I have seen the future (and it's made of glass)

Here's how incredible breakthroughs in glass technology will transform consumer electronics

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Gorilla Glass gets even better

Gorilla Glass, a technology invented by Corning, has already changed the mobile industry. But most consumers don't know the role Steve Jobs had in making that happen.

Corning engineers invented the technology behind Gorilla Glass in the 1960s. At the time, they couldn't find any commercial applications for it so the project just stopped.

Fast forward to 2006. Apple was finalizing materials for the upcoming iPhone, and Jobs was dissatisfied with the hard plastic that many phones, including the iPhone prototype, used for displays. The biggest complaint was that they scratched too easily. At the time, plastic was preferred because glass was considered too breakable for phones.

So Jobs called the CEO of Corning to find out if that company could develop a super-hard, scratch-resistant glass for Apple products. Corning brought the old '60s project back to life and called it Gorilla Glass. Now, it's the standard for mobile devices and found in 600 million devices.

A new version introduced this year, called Gorilla Glass 2, which is just as strong but 20% thinner, will help smartphones and tablets continue to get thinner and lighter without sacrificing durability.

Corning has another glass technology that could really change things for consumer technology. The new glass is both flexible and very thin. The flexibility enables the manufacturing process to resemble how plastic is made, on factory rollers. It has all the scratch- and heat-resistance of glass.

The company envisions the use of this technology to make wall-size touch displays, for example, and tiny mobile phones that are very thin, light and low cost.

The company also announced this week a new glass technology that kills bacteria and viruses, including scary antibiotic-resistant super bugs. This will be great for medical tablets, and possibly for consumers.

MIT re-invents glass

Glass is shiny and causes glare, which makes screens harder to read in bright light. It also reduces the efficiency of solar cells.

MIT researchers this week announced a breakthrough in glass technology that solves the glare problem. The glass has a revolutionary surface pattern made of nano-scale cones of glass.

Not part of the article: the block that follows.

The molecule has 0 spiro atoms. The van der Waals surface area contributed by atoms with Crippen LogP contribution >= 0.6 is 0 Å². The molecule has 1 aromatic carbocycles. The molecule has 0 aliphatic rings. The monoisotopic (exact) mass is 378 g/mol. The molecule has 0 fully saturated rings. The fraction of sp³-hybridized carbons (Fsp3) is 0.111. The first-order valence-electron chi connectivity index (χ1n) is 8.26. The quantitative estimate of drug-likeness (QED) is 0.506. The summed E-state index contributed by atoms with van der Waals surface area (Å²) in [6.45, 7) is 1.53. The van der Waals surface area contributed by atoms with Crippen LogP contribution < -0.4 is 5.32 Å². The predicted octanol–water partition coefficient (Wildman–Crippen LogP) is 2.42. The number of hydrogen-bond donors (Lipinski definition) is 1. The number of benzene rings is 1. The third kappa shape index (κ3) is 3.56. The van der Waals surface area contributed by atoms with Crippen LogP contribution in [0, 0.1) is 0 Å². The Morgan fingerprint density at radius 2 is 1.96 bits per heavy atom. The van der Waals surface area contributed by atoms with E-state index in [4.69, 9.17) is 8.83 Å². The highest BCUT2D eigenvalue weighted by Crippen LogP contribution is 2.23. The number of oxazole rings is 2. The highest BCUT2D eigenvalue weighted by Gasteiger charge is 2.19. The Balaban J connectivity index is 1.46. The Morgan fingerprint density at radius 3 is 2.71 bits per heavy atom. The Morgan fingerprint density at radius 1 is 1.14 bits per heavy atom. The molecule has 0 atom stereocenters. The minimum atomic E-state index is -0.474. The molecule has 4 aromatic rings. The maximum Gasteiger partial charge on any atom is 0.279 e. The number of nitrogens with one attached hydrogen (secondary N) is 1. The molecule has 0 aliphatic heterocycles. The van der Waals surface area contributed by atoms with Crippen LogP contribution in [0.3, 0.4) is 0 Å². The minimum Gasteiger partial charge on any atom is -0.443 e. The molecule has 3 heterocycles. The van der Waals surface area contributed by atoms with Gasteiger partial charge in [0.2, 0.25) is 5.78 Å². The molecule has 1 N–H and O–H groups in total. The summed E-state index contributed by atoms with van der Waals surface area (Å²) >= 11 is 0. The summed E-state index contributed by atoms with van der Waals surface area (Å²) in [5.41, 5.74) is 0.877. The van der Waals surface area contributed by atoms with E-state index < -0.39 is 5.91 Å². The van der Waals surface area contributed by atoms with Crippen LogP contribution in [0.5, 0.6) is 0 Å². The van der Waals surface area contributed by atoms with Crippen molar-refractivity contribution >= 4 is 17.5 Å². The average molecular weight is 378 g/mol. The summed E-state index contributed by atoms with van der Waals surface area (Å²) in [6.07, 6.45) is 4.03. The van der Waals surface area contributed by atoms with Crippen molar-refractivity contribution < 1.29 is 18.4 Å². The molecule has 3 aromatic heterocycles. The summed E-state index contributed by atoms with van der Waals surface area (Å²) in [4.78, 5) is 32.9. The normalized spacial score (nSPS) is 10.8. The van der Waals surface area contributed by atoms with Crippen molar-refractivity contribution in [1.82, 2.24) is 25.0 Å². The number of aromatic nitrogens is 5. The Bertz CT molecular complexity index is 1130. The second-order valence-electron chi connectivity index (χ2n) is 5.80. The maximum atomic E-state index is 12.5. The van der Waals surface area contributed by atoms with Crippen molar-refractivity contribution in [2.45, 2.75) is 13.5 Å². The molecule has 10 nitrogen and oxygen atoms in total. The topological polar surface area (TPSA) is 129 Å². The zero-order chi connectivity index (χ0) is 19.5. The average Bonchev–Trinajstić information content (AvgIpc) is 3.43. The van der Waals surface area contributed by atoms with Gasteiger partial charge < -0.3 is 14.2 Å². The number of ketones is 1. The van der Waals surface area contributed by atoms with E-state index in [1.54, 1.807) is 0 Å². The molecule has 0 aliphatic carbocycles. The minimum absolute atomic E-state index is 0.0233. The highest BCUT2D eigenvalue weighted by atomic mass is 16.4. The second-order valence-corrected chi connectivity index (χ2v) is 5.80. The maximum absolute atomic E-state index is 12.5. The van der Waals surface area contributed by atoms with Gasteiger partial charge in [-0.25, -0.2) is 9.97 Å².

It's called multifunctional glass. It's very clear, without glare or reflection.

The glass also deflects water, which bounces right off. Car windshields using the glass, for example, would not need windshield wipers.

More interestingly, solar cells under multifunctional glass would be self-cleaning and would enable more light to penetrate through the glass to the cells. It would be easy to imagine a phone like the iPhone 4 line with glass front and back, but with solar sells under the glass in the back.

Smartphones, tablets, laptops and TVs would be essentially self-cleaning. No smudges and no glare!

The researchers are working on a patent and intend to develop the technology for consumer electronics.

What's great about all these ideas and technologies for consumer electronics glass is that they're all about to come to market over the next two years.

They'll transform the shape, size, performance and functionality of everything we touch, and usher in a new world where glass is smart, clear, weatherproof, self-cleaning and cheap!

Mike Elgan writes about technology and tech culture. Contact and learn more about Mike at Elgan.com, or subscribe to his free e-mail newsletter, Mike's List. You can also see more articles by Mike Elgan on Computerworld.com.

Copyright © 2012 IDG Communications, Inc.

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